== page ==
Yet it would be to no avail, as Nadal even rode a wave of beer-fuelled jokes to pull off some remarkable defence—turning drop-shots into winning lobs—and broke again for 5-2. A seventh ace brought up set point, but although Ebden went for broke to earn a break point, Nadal would not be denied and, in familiar style, dealt the final blow with a forehand winner, 6-2: 33 winners, 15 errors, and faster serving than Ebden across the board.
And so Nadal, in under two hours, cruised to a third Australian opponent, and one that will surely be the most raucously supported of all. He will face the fresh-faced, 19-year-old Alex de Minaur, one of the most exciting young players to emerge in the last year.
Such has the slight, nimble, energetic de Minaur soared that he was named 2018’s ATP Newcomer of the Year, achieving a jump from 208 to a current high of 29, and his first seeding in a Major.
His passion for playing at home converted his first final run in Sydney last year into his first title last week, and he was on court again a day later to beat Pedro Sousa.
His next, which would take him to his third straight Major third round, turned into an epic of almost four hours in five sets against qualifier Henri Laaksonen.
De Minaur looked comfortable in taking the first two sets, 6-4, 6-2, but after an exchange of breaks in the third, the Swiss took it to a tie-break with increasingly aggressive tennis—20 winners in this set alone to five from the Aussie—and edged the set, 7-6(7).
The Swiss tactics paid off again, as he got the deciding break in the fourth, 6-4, but de Minaur raced in to get a quick break at the start of the third set, 2-0. Yet with three and a half hours on the clock, the match was still not done. Laaksonen produced a couple of blistering forehands to keep up the pressure on the teenager, de Minaur resisted through a gruelling 29-shot rally played across every inch of the court, and the Swiss got the break back, deservedly so.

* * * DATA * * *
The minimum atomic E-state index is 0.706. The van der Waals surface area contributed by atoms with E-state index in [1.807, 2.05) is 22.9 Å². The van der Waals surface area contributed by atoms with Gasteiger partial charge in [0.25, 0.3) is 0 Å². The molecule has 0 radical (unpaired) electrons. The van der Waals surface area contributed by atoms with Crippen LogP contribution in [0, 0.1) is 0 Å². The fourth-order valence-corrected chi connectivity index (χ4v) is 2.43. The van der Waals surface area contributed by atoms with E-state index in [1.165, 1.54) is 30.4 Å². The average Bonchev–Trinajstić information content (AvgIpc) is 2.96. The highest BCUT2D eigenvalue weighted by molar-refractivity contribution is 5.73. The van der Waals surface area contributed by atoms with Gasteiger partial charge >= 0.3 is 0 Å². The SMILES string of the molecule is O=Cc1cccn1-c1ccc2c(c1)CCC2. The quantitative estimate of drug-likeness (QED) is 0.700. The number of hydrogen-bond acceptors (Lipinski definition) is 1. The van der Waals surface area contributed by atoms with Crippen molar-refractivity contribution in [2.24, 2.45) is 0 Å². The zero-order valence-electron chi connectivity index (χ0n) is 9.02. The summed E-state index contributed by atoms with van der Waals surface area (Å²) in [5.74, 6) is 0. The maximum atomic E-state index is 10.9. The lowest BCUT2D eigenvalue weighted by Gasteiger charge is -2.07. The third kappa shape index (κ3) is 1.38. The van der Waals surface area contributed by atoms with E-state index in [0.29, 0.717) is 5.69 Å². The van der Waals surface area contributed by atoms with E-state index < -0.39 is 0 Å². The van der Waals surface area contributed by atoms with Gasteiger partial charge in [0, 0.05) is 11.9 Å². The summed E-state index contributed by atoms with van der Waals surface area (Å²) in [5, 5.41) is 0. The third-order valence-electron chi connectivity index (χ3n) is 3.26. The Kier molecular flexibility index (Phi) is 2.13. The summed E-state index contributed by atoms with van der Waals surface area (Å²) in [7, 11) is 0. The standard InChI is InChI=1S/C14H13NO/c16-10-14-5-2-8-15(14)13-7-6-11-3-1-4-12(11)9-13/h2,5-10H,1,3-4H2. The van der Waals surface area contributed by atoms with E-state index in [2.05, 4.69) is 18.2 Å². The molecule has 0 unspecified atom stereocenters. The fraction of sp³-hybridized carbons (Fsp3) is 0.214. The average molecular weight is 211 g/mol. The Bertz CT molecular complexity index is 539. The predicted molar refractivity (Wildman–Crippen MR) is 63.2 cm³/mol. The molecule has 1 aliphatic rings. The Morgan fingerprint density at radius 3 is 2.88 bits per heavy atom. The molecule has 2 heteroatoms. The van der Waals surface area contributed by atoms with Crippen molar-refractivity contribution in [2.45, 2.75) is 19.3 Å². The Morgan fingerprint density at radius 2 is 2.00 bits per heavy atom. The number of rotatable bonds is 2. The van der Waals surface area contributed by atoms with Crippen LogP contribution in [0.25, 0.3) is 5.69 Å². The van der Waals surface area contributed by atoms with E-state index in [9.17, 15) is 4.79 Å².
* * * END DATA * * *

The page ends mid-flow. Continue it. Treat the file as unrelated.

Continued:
It was proving to be a bold, powerful performance from the Swiss qualifier, ranked 166 in the world and with just one Major match-win to his name—in the first round this week. But the quality and determination of the Aussie teenager proved too much: He won through, 6-3.
Afterwards, he put it simply: “I just didn’t want to lose… You guys got me through that and I can’t thank you enough.”
But if that was tough, it goes up several levels in the third round—against Nadal.
Meanwhile, a third popular Australian, the 38-ranked John Millman, was working through his own five-set thriller on the Melbourne Court, where he took on the man who had already taken five sets to beat Andy Murray: No22 seed Roberto Bautista Agut.
And it would feel like a replay of Monday’s match, against staunch support for his opponent, and then seeing his two-sets-to-love lead clawed back by one of Australia’s most liked players.
Bautista Agut, winner in Doha a fortnight back, led 6-3, 6-1, then dropped the third, 3-6. He could have fallen apart after missing four match points in the fourth set tie-break, 6-7((6), but instead recovered to break through, 6-4.
The quietly-spoken Spaniard admitted afterwards:
“I don’t know [how I stayed calm]. I passed through many difficult moments today. It was really tough to win the fifth set; Johnny is a real fighter, he played really good match… I thought that if I wanted to win the fifth set, I had to stay very concentrated, to fight until the last moment and play point by point. That’s what I tried.”
It was another brave effort from the Spaniard who lost his mother just seven months ago, and then suffered several injuries over the summer. But things get no easier: He next faces the formidable No10 seed, Karen Khachanov, age just 22 and winner of three titles last year—including the Paris Masters.
Other Australian results
Jordan Thompson lost in the second round to Andreas Seppi, 6-3, 6-4, 6-4, but Nick Kyrgios, Thanasi Kokkinakis, Marc Polmans, Bernard Tomic, and Jason Kubler all lost their openers. Alex Bolt and Alexei Popyrin play their second-round matches on Thursday.
In the women’s draw, No15 seed Ashleigh Barty reached the third round with victory over Wang Yafan, 6-2, 6-3, in just 65 minutes, to reach the third round in Australia for the third time. The 22-year-old, playing her attractive all-court game to the delight of the home crowd, won two titles last year, and very nearly sealed the Sydney title a week ago after beating Simona Halep, Elise Mertens and Kiki Bertens to reach the final, but lost to Petra Kvitova in a final-set tiebreak. She next plays another fast-improving all-court player—and friend—Maria Sakkari.
Barty is joined in the third round by wild card Kimberly Birrell, who beat the in-form Donna Vekic to set a meet with former champion Angelique Kerber. However, all four Australian women in the top half of the draw lost: Samantha Stosur, Ajla Tomljanovic, Daria Gavrilova and Destanee Aiava.
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BIOGRAPHY: Ethan Hazard